Resonance of Fate Import Impressions

Before this generation began, tri-Ace was one of the top RPG developers around with big-names like Star Ocean and Valkyrie Profile on their portfolio, but the HD era has treated them somewhat roughly and their stock amongst gamers has certainly dropped.

Infinite Undiscovery was solid but clichéd and went largely ignored, while the fourth Star Ocean title was polarizing, with some loving its action RPG gameplay and others unable to get past the arguably rubbish story and localization and its freakishly doll-like characters.

Despite the rough start to the generation, both those titles had promise shining underneath, elements of the gameplay and the overall design that showed this company still had a wealth of talent it just needed the right situation to show. Cue Resonance of Fate (End of Eternity in Japan) – a fresh start and an all new property for tri-Ace, developed in partnership with Sega.

Over in Japan Resonance of Fate enters an interesting, post Final Fantasy XIII world for Japanese RPGs, and brings some very interesting twists on classic ideas to the table in order to grab the interest of players.

Resonance of Fate does away with much of the traditional swords and sorcery, replacing it with high octane gun battles that wouldn’t feel out of place in The Matrix. Your tools of the trade will be pistols, SMGs, explosives and other weapons that you’d expect to find in your average FPS, not a Japanese RPG.

The gameplay can definitely be confusing at times, and for JRPG fans used to more measured action the sight of all your characters jumping around firing guns like a scene from a John Woo movie may prove even more distracting, but once you get into the groove of the battle system it becomes relatively easy to use and a lot of fun to play.

There are two kinds of damage in Resonance of Fate – Scratch and Direct. Scratch damage hits the enemy and damages them but doesn’t actually lower their HP. Scratch damage inflicted can only be turned into actual damage onto the enemy health bar once a Direct attack has been landed. Enemies will recover Scratch damage after a time, so landing Direct attacks in a timely fashion is vital.

The whole idea of the system is to accumulate as much Scratch damage as possible before landing a Direct attack that will then turn all that Scratch damage into a devastating loss of HP for the enemy. Different weapons can deal different types of damage, and some weapons can actually cause both depending on the situation.

The key to successfully winning battles in Resonance of Fate is to effectively mix-and-match scratch and direct damage by using a variety of weapons and attacks at the correct times. It feels fun and action packed as you’ll constantly be switching things around in order to deal the maximum damage, and while I am early in the game it feels like a far stronger battle system than Star Ocean 4 or Infinite Discovery, both of which employed some great ideas.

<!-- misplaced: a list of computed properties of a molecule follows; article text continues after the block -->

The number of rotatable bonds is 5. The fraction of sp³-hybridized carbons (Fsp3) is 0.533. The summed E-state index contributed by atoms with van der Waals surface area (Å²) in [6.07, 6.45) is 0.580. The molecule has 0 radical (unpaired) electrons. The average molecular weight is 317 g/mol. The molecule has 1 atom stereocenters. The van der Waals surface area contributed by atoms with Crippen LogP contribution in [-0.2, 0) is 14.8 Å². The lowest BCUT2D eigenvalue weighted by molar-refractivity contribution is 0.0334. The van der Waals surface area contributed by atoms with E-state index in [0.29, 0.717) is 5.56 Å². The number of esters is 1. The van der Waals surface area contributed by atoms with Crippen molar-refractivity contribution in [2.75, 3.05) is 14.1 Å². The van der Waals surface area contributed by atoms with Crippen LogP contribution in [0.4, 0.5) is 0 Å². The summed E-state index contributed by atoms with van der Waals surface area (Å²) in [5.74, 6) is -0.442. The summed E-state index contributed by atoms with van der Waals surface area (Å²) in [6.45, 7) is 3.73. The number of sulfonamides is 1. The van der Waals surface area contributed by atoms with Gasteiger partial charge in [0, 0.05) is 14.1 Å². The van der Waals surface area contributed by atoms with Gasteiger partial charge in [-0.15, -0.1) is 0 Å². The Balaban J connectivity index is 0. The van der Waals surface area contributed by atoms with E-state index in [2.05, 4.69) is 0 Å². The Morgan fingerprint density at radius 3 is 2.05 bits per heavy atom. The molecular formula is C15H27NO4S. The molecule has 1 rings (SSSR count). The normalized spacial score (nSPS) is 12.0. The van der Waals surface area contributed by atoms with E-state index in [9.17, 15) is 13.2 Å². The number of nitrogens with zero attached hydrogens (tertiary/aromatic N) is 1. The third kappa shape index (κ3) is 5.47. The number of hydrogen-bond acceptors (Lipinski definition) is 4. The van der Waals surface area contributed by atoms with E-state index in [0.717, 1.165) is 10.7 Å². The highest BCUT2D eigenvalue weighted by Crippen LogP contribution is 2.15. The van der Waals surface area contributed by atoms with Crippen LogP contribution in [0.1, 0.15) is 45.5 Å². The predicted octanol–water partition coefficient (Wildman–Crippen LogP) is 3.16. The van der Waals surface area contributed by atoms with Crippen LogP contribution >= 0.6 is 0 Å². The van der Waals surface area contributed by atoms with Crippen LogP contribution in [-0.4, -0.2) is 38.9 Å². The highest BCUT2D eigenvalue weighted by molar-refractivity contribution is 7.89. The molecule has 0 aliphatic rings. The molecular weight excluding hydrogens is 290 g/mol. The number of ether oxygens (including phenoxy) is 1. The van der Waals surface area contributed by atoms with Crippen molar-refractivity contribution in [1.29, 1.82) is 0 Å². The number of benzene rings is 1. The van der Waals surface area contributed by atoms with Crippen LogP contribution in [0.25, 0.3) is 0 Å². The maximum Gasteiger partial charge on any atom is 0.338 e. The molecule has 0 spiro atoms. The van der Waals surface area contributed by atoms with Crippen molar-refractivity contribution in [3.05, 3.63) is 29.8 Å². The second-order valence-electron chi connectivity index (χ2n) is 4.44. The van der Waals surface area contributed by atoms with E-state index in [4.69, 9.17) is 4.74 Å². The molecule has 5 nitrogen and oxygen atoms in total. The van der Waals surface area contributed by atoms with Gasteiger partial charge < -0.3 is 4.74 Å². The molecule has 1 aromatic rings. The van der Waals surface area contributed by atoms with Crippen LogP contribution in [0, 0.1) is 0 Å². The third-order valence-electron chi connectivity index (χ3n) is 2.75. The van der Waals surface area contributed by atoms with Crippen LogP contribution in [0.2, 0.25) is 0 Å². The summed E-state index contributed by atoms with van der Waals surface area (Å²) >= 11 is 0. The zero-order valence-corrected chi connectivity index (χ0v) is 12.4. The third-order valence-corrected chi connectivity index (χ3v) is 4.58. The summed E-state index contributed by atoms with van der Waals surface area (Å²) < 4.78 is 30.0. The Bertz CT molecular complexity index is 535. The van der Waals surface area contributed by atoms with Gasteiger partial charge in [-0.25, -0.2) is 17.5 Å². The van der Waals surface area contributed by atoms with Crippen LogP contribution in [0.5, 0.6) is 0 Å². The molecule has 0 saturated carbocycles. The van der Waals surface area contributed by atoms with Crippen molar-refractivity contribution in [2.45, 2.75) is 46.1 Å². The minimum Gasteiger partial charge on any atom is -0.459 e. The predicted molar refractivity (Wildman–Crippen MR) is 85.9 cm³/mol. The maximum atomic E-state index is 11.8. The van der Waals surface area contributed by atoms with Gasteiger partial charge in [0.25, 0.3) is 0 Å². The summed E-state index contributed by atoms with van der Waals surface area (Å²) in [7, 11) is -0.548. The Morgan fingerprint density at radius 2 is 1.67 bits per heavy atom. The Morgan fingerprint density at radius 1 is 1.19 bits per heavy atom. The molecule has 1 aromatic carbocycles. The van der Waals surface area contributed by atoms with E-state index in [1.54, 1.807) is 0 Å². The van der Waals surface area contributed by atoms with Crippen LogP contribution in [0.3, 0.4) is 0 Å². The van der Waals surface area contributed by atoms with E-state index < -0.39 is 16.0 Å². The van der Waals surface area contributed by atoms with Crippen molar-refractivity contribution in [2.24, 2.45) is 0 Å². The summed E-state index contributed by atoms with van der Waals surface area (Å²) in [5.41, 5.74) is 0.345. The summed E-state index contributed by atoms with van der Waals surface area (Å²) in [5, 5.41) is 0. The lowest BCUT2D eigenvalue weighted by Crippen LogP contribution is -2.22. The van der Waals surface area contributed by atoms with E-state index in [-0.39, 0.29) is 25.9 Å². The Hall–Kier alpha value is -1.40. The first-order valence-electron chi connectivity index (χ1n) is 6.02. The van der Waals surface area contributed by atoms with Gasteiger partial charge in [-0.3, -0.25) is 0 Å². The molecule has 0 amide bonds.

The tAB battle system is an interesting idea, with the player controlling one character at time. There’s no such thing as the enemy turn – you’ll just switch turns between your party members with the enemies constantly attacking while you manoeuvre each character around the battlefield and execute attacks.

Despite being based around guns this is still a core RPG through and through and there’s no aiming to be done here – just selecting an enemy and watching the crazy animations as characters fire. It’s flashy and traditional at the same time, but thanks to the idea of Scratch and Direct damage it still feels very involving throughout.

The aforementioned animations are both crazy and pretty, and while it doesn’t quite stand up to Final Fantasy XIII’s prettiness, it’s certainly a vast improvement over Star Ocean 4’s sub-HD battles. How cool the battles look and how well the attacks animate are definitely a large part of why Resonance of Fate feels so fun.

After a while with the game it’s also clear why the demo left some Japanese gamers complaining the game was too difficult – this is a really challenging game, and not just because it's different from the average JRPG! Deaths mostly feel justified and not cheap, and while it’s no Demon’s Souls the game has that same triumphant feeling when you finally smash a difficult battle once and for all.

The customization in the game is awesome, and you can design yourself custom weapons, putting scopes, silencers and all manner of extras onto your gun to make the perfect weapon. There’s also a full costume change system to customise how all the characters in the game look.

The soundtrack is positively gorgeous. I’m sure I’ll gush on this in the review, but for now just be aware that it has a great range and is incredibly well written.

Speaking of well written, the story so far seems strong – but I’ll reserve judgement on that for now until I get a little deeper in the game. The story takes its time with a slow pace that is the polar opposite with the pace of the battles and while the writing overall seems of a decent quality there are cracks where cheesy JRPG tropes begin to shine through.

If one word could sum up our early thoughts on Resonance of Fate it’d be Promise. The game certainly shows a lot of it for the latter half, and the game also represents promise for tri-Ace in general. There’s definitely already some obvious flaws, but so far the good outweighs the bad significantly.

We’ll have a full review soon, so be sure to stick with us via our RSS Feed and Twitter to be kept up to date.

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